UPDATE: For Assessment purposes I experimented with the print size by sectioning one of the prints into four quarters and printing each quarter to A3+ size. More details on this experiment can be read on this post.
Demonstration of Creativity: Imagination, experimentation, invention, development of a personal voice.
The way I approached this project was to approach the vendors on a casual basis while looking at their goods and inquiring about the wares they make/bake or grow. I then mentioned I was doing a photography project on the market and this gained quite a bit of interest among the market vendors. I photographed at the market each week for a month and everyone was quite used to seeing me there and afterwards would just wave at me and carry on with what they were doing, while I went about with my camera. Establishing this connection was very beneficial.
I found I had to experiment quite a bit in order to understand my new 35mm lens. The walkway between the tents was not very big and I experienced some difficulty in being able to back up sufficiently in order to take full body shots. It has been quite a while since I have taken any serious photographs of people, having just come off the landscape module so I had to get used to working quickly again.
Context: Reflection, research (evidenced in learning logs). Critical thinking (evidenced in critical review).
I have tried to place my work in context, as noted above. I did, however, have great difficulty finding other photographers who had photographed similar topics though.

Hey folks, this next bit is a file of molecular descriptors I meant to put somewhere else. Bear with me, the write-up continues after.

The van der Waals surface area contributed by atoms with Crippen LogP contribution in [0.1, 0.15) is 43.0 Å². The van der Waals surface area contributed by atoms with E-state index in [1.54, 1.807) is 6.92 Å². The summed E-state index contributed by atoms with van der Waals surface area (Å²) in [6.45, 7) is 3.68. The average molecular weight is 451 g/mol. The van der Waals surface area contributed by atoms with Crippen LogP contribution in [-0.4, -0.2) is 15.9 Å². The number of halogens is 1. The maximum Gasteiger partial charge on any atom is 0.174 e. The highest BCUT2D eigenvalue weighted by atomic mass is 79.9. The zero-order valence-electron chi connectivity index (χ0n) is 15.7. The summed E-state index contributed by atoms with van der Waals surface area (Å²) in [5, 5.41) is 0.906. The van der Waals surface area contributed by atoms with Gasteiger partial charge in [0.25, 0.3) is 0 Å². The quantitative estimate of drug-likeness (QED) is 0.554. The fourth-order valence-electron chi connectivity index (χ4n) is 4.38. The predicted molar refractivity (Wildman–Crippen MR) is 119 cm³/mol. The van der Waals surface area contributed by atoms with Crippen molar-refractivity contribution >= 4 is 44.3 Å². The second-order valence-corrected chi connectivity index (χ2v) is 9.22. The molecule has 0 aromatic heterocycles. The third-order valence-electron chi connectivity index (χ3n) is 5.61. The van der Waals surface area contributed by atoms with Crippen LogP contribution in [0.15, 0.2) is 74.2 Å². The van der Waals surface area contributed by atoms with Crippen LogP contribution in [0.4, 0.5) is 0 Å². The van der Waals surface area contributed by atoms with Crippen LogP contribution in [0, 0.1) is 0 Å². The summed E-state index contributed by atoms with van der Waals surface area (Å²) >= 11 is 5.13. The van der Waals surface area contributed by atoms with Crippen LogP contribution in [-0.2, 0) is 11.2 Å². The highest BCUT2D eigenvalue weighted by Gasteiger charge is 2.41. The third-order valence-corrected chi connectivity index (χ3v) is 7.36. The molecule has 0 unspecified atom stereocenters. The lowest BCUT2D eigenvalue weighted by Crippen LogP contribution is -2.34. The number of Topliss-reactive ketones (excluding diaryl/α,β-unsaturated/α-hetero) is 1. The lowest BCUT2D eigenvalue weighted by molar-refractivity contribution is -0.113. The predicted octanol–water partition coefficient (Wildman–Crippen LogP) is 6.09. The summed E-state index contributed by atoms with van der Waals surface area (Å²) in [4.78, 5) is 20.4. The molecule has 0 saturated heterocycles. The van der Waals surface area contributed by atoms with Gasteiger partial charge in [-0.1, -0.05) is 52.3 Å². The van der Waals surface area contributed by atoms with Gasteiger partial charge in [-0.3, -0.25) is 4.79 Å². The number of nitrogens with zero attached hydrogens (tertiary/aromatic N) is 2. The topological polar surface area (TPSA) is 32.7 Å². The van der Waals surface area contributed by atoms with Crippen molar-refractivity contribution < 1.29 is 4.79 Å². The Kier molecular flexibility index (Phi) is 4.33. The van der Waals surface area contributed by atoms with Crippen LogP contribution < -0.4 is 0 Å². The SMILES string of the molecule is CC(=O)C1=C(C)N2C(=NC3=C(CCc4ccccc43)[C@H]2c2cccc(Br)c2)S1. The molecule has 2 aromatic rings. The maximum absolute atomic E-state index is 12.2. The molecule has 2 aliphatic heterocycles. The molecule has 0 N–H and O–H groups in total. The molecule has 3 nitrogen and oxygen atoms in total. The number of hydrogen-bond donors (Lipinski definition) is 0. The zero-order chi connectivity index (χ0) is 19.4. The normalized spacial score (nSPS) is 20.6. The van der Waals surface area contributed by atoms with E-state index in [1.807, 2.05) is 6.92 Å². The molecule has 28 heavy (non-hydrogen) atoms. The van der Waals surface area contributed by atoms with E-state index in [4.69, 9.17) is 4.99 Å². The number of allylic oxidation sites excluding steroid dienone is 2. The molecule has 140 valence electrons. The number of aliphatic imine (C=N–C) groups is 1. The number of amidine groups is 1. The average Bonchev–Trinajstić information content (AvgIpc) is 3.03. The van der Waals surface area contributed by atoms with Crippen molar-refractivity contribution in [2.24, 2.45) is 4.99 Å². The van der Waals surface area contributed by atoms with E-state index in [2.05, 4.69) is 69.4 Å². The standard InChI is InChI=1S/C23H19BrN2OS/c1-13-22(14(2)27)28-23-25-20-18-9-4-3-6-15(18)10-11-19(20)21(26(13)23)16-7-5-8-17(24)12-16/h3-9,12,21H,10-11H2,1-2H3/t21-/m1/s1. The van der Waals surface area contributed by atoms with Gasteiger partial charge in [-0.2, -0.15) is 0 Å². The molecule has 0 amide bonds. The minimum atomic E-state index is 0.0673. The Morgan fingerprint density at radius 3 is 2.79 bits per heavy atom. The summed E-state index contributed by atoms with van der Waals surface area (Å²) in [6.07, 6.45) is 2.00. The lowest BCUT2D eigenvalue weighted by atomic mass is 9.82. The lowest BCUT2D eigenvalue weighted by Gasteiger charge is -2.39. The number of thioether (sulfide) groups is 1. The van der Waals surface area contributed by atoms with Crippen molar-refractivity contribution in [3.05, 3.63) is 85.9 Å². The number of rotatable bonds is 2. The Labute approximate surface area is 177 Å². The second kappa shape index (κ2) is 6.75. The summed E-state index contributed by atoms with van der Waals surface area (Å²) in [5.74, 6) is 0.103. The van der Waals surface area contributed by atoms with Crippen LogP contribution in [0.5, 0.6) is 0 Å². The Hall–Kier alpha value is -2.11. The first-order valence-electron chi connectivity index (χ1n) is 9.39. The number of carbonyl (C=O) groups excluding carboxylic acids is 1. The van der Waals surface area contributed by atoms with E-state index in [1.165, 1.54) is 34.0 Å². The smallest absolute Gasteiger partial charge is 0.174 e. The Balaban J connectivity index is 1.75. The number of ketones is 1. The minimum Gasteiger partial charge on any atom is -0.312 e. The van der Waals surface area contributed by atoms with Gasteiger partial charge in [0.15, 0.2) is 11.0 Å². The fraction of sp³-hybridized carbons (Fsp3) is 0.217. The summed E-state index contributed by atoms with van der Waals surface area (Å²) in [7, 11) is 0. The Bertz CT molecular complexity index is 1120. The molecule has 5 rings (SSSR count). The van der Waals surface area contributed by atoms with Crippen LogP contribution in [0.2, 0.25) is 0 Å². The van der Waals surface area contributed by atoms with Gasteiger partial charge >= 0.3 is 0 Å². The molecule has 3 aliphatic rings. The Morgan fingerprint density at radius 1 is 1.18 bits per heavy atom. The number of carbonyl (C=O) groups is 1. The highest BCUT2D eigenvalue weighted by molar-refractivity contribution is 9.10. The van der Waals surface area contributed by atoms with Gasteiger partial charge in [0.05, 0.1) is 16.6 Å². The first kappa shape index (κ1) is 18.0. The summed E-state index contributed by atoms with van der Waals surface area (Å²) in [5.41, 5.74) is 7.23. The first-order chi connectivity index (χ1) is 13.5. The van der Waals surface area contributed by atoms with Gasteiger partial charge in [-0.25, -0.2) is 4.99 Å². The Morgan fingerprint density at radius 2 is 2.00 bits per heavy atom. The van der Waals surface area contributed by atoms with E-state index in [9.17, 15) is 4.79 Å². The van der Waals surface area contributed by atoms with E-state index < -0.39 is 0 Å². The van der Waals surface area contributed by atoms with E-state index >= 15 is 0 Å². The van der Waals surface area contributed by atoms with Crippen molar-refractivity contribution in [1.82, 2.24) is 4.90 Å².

Apart from the course work, I have also been to the following exhibitions (detailed write ups can be found by following the links):
- Taehoon Kim – Finding My Father at Yongpyong
- Barrie Jones – Berlin Project II 1945-2018
- Christos Dikeakos – Patisserie Duchamp
- Jim Breukelman – Altered States
I have made a start on documentary research and accomplished the following:
- Chapter 1: The Documentary Impulse by Stuart Franklin
- Three journal articles on farmers’ markets (salient highlights)
- Research into the structure and policies of Sorrento Village Farmers’ Market
- Krassowski, W. (2004) ‘Three Things on Teaching and the Taught’ In: Eight Photojournalism 3 (1) June 2004 pp.32–34
I also did an online MOOC through FutureLearn, presented by the University of Leeds on Critical Thinking, which I hope will be useful in honing my writing skills.
I have taken part in the following hangouts:
- Rest of the World Hangout – 3 June, 2019
- LiveForum – 2 June, 2019
- Documentary Hangout – 23 May, 2019
- Rest of the World Hangout – 28 April, 2019
- Documentary Hangout – 25 April, 2019
I also viewed Is There a Picture, a documentary film about the work of the original Vancouver photoconceptual artists, namely Jeff Wall, Rodney Graham, Christos Dikeakos, Marian Penner Bancroft and Ian Wallace.
BC Association of Farmers’ Markets (s.d.) Why BC Farmers’ Markets – BCAFM. At: https://bcfarmersmarket.org/why-bc-farmers-markets/ (Accessed on 31 May 2019)
Hergesheimer, C. and Kennedy, E.H. (2010) Farmers Markets, Local Food Systems and the Social Economy. Canadian Centre for Community Renewal (CCCR) on behalf of the BC-Alberta Social Economy Research Alliance. pp.1-63
Hurn, D. and Jay, B. (2011) On Being a Photographer: A Practical Guide. Anacortes, WA: LensWork Publishing.
Kurland, N.B. and Aleci, L.S. (2015) ‘From civic institution to community place: the meaning of the public market in modern America’ In: Agriculture and Human Values 32 (3) pp.505–521. [online] At: http://dx.doi.org/10.1007/s10460-014-9579-2 (Accessed 30 May, 2019)
Sorrento Village Farmers’ Market (s.d.) ABOUT – Sorrento Village Farmers’ Market. At: https://sorrentofarmersmarket.ca/about/ (Accessed on 29 May 2019)
Wittman, H. et al. (2012) ‘Linking Local Food Systems and the Social Economy? Future Roles for Farmers’ Markets in Alberta and British Columbia’ In: Rural Sociology 77 (1) pp.36–61